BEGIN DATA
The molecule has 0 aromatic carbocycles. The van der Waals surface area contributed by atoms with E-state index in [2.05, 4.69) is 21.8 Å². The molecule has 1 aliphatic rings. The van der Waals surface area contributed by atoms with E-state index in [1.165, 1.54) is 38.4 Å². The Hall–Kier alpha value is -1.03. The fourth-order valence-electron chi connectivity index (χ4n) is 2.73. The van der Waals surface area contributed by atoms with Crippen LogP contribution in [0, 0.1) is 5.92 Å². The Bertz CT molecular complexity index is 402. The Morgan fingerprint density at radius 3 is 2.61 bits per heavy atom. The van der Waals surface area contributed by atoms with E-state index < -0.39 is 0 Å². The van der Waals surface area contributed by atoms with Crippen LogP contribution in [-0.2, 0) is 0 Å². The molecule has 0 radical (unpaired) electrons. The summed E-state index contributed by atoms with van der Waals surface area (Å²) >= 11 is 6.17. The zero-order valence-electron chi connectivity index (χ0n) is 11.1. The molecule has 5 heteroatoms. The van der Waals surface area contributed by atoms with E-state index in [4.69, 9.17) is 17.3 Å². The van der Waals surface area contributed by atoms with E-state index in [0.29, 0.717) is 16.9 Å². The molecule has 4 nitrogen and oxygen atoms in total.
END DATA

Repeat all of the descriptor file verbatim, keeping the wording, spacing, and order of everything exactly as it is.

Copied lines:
The molecule has 0 aromatic carbocycles. The van der Waals surface area contributed by atoms with E-state index in [2.05, 4.69) is 21.8 Å². The molecule has 1 aliphatic rings. The van der Waals surface area contributed by atoms with E-state index in [1.165, 1.54) is 38.4 Å². The Hall–Kier alpha value is -1.03. The fourth-order valence-electron chi connectivity index (χ4n) is 2.73. The van der Waals surface area contributed by atoms with Crippen LogP contribution in [0, 0.1) is 5.92 Å². The Bertz CT molecular complexity index is 402. The Morgan fingerprint density at radius 3 is 2.61 bits per heavy atom. The van der Waals surface area contributed by atoms with E-state index < -0.39 is 0 Å². The van der Waals surface area contributed by atoms with Crippen LogP contribution in [-0.2, 0) is 0 Å². The molecule has 0 radical (unpaired) electrons. The summed E-state index contributed by atoms with van der Waals surface area (Å²) >= 11 is 6.17. The zero-order valence-electron chi connectivity index (χ0n) is 11.1. The molecule has 5 heteroatoms. The van der Waals surface area contributed by atoms with E-state index in [4.69, 9.17) is 17.3 Å². The van der Waals surface area contributed by atoms with E-state index in [0.29, 0.717) is 16.9 Å². The molecule has 4 nitrogen and oxygen atoms in total.